Federal Regulations & Laws
In November 2004, the United States Congress passed the Individuals with Disabilities Education Improvement Act of 2004. This is often referred to as IDEA 2004 or IDEIA. This new version of the federal law governing special education became effective July 1, 2005. The U.S. Department of Education has developed a website: Building the Legacy: IDEA 2004. This website was created to provide a "one-stop shop" for resources related to IDEA and its implementing regulations.
* Individuals with Disability Education Improvement Act of 2004 (IDEIA)
The No Child Left Behind Act of 2001 became a directive for education reform when it was signed into law by President George Bush on January 8, 2002. Intending to improve reading and math in schools across the United States, the law re-authorized a number of federal programs targeted at education reform.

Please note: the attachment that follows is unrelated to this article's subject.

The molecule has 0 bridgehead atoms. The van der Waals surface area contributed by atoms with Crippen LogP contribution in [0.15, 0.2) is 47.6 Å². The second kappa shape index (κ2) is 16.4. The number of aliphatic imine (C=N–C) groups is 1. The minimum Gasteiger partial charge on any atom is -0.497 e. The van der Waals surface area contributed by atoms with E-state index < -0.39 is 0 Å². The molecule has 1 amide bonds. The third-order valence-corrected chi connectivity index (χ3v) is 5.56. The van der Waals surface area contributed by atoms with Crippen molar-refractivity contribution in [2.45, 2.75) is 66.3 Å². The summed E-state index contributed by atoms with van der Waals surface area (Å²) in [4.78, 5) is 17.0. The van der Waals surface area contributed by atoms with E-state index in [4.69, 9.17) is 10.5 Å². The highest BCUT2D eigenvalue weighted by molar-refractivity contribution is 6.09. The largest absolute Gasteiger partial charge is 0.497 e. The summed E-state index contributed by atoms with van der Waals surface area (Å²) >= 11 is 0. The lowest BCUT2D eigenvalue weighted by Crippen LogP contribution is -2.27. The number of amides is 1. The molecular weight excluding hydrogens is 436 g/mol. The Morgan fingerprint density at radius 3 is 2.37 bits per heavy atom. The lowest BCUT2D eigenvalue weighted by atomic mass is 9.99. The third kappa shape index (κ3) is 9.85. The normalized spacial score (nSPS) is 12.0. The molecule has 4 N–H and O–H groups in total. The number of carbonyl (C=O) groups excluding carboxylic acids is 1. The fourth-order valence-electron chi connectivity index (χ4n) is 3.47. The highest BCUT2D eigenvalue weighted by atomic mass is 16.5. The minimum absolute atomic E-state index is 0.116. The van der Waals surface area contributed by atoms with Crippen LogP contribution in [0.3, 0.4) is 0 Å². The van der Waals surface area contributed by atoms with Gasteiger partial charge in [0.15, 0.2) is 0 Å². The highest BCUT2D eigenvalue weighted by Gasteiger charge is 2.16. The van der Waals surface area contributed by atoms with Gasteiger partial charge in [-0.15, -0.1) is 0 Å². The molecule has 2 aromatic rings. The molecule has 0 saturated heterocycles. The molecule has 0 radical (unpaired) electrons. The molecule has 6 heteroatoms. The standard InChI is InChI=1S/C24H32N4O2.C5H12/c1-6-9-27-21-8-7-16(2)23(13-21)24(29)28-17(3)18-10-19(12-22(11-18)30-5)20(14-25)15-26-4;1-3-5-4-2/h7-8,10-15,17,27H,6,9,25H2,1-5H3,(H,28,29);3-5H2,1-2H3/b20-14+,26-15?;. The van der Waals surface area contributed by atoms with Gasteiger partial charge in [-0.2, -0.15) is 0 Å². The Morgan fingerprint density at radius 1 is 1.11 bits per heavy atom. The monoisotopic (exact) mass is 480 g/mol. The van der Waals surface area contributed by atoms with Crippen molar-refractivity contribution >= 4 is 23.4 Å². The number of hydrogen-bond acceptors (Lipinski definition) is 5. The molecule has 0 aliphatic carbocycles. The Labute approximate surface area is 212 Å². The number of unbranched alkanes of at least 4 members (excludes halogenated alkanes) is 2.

* No Child Left Behind Act of 2001
* No Child Left Behind - Regulations
The Rehabilitation Act of 1973 prohibits discrimination on the basis of disability in programs conducted by Federal agencies, in programs receiving Federal financial assistance, in Federal employment, and in the employment practices of Federal contractors. The standards for determining employment discrimination under the Rehabilitation Act are the same as those used in title I of the Americans with Disabilities Act
Section 504 states that "no qualified individual with a disability in the United States shall be excluded from, denied the benefits of, or be subjected to discrimination under" any program or activity that either receives Federal financial assistance or is conducted by any Executive agency or the United States Postal Service.
* Rehabilitation Act of 1973 (includes Section 504)